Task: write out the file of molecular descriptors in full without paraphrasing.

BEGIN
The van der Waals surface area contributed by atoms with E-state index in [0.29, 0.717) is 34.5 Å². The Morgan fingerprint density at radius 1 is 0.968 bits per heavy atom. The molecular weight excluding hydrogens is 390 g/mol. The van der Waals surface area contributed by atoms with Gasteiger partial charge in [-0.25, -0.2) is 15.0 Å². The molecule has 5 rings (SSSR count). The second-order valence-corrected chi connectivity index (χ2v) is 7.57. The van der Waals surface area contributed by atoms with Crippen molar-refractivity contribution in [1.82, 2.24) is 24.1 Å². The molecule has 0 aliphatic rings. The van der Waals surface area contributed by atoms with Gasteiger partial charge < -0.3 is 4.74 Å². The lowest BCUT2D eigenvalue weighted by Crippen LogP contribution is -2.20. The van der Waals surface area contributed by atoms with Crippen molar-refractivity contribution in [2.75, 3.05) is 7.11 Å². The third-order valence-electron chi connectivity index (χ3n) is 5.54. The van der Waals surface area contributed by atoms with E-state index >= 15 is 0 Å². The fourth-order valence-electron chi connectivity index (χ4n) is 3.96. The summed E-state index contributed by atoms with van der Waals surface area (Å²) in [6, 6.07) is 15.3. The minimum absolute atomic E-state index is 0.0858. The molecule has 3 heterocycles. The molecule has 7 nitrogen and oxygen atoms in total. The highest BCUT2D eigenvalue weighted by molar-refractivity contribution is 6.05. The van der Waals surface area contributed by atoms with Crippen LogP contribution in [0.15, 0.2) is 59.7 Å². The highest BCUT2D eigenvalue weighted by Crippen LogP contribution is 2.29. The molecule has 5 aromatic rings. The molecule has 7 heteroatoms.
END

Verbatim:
The van der Waals surface area contributed by atoms with E-state index in [0.29, 0.717) is 34.5 Å². The Morgan fingerprint density at radius 1 is 0.968 bits per heavy atom. The molecular weight excluding hydrogens is 390 g/mol. The van der Waals surface area contributed by atoms with Gasteiger partial charge in [-0.25, -0.2) is 15.0 Å². The molecule has 5 rings (SSSR count). The second-order valence-corrected chi connectivity index (χ2v) is 7.57. The van der Waals surface area contributed by atoms with Crippen molar-refractivity contribution in [1.82, 2.24) is 24.1 Å². The molecule has 0 aliphatic rings. The van der Waals surface area contributed by atoms with Gasteiger partial charge < -0.3 is 4.74 Å². The lowest BCUT2D eigenvalue weighted by Crippen LogP contribution is -2.20. The van der Waals surface area contributed by atoms with Crippen molar-refractivity contribution in [2.75, 3.05) is 7.11 Å². The third-order valence-electron chi connectivity index (χ3n) is 5.54. The van der Waals surface area contributed by atoms with E-state index >= 15 is 0 Å². The fourth-order valence-electron chi connectivity index (χ4n) is 3.96. The summed E-state index contributed by atoms with van der Waals surface area (Å²) in [6, 6.07) is 15.3. The minimum absolute atomic E-state index is 0.0858. The molecule has 3 heterocycles. The molecule has 7 nitrogen and oxygen atoms in total. The highest BCUT2D eigenvalue weighted by molar-refractivity contribution is 6.05. The van der Waals surface area contributed by atoms with Crippen LogP contribution in [0.15, 0.2) is 59.7 Å². The highest BCUT2D eigenvalue weighted by Crippen LogP contribution is 2.29. The molecule has 5 aromatic rings. The molecule has 7 heteroatoms.